The Goddess of 1967
Australia, like many small countries, has a problem developing and maintaining an art cinema. There is nothing in our film culture that even approaches the work of Abbas Kiarostami in Iran or Claire Denis in France. Few filmmakers here have the opportunity to work consistently on their visions – one commercial failure is enough to derail an entire career.
Clara Law’s entry into Australian cinema offers an exception to this sad history. With a distinguished career in Hong Kong behind her (most notably for Autumn Moon, 1992), Law and her collaborator Eddie L.C. Fong embrace the challenges of art cinema in an international and multicultural world. Accordingly, Law’s The Goddess of 1967 arrived home to Australia after an already healthy life on the global film festival circuit.
It is a much bolder work than Law’s previous Australian production, Floating Life (1996). Where that film, in the manner of Jane Campion, suffused a domestic melodrama with subtle touches of surrealism and expressionism, The Goddess of 1967 explodes with a style closer to Stanley Kubrick or Krzysztof Kieślowski. In fact, it is undoubtedly one of the most exciting and groundbreaking Australian movies of recent years.
The characters in this new story are bizarre types rather than fully fleshed-out psychological figures; people and commodities merge into a flatline of impersonality. Japanese businessman JM (Rikiya Kurokawa) arrives in outback Australia to pick up his purchased DS (a 1967 Citroën) and encounters the blind BG (Rose Byrne). Their forward journey in space becomes a backward journey in time, back over the memory-traces of troubled origins, formative experiences and sacred sites.
It is about the burden of the past, but not really the personal act of remembering. Law is the one who dictates the rhythm and intensity of the frequent flashbacks, not (as in conventional narratives) the characters, as they negotiate a comfortable catharsis. In Law’s vision, no single mind contains or comprehends the chaos of existence. This postmodern world is in pieces, unreconcilable.
The Goddess of 1967 is a cascade of vivid sensations, devoted to the postmodern sense of all-pervasive oddness. Every character encountered by JM and BG is some kind of alien: outback blokes have never seemed so strange or savage; even humble pubs, caravans and hotel rooms are transformed by the striking cinematography of Dion Beebe (Vacant Possession, 1995) into dark, scary labyrinths. The digital, ultra-modern cityscape of Tokyo and the flat plains of Australia are constantly juxtaposed – a gap echoed in the miscommunications between JM and BG.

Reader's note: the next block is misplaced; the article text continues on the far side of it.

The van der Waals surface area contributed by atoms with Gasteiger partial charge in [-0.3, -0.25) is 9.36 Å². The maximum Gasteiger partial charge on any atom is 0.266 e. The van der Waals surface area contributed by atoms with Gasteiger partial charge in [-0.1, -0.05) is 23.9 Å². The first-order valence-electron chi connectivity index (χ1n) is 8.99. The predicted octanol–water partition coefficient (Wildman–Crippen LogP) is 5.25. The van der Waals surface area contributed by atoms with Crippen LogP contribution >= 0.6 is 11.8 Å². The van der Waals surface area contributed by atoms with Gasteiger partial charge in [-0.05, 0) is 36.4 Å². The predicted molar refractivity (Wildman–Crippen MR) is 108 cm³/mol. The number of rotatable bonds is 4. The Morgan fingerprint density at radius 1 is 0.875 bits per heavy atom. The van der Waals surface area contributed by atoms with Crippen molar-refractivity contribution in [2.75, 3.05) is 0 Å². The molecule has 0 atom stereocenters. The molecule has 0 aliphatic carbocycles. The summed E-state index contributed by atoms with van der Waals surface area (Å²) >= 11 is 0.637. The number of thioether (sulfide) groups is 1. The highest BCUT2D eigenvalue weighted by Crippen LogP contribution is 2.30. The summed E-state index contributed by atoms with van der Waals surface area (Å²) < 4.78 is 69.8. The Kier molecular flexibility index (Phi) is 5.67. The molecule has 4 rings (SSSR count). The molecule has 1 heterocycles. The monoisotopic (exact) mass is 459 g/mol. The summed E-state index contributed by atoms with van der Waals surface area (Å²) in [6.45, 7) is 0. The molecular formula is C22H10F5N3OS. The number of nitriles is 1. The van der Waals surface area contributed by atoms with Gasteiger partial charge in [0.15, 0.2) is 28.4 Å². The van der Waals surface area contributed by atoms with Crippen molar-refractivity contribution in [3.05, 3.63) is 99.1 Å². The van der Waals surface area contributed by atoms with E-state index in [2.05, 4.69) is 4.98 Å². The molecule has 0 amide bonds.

It is a film about solitude and moral uncertainty, or (in the words of the director) “a state of mystery, paradox, ambiguity”. Law is at her best when she unleashes a wild scene of Byrne dancing to a jukebox – an unforgettable rendering of ecstasy and solipsism. For the most part, the characters cruise in a hallucinatory world in which old-fashioned truth is hard to come by, and monstrous forms of behaviour loom as a temptation (just as in the cinema of Lynne Ramsay). Even the views of nature beyond the car’s windows are turned into hyperreal, movie-fed apparitions. The Australian landscape is a washy, abstract, stop-start rear projection, recalling the way Jean-Luc Godard splashed coloured lights onto a windscreen to express a similarly alienated sensation of travel in Pierrot le fou (1965). Even at the most fundamental level of mise en scène – the placing of bodies into a physical environment – Law weaves discontent and disconnection.
The Goddess of 1967 could have been made to fit the fanciful title of Timothy Corrigan’s discussion of the road movie genre as it stands today: “The Road Movie in Outer Space”. Many of Law’s films – as the title Floating Life makes clear – are about the curious, suspended state of being that comes from inhabiting a uniformly fragmented, multicultural, post-everything world. Everything is in pieces and nothing adds up: people hop from country to country in a flash, connect with perfect strangers in cyberspace, and dimly grasp the consequences as once intimate friends, lovers and family members pass out of sight, out of mind. Everyone is a foreigner to everyone else here; there is no shared language of any sort. Even the occasional ecstatic moments – of dancing, laughter or sex – carry a solitary, melancholic charge.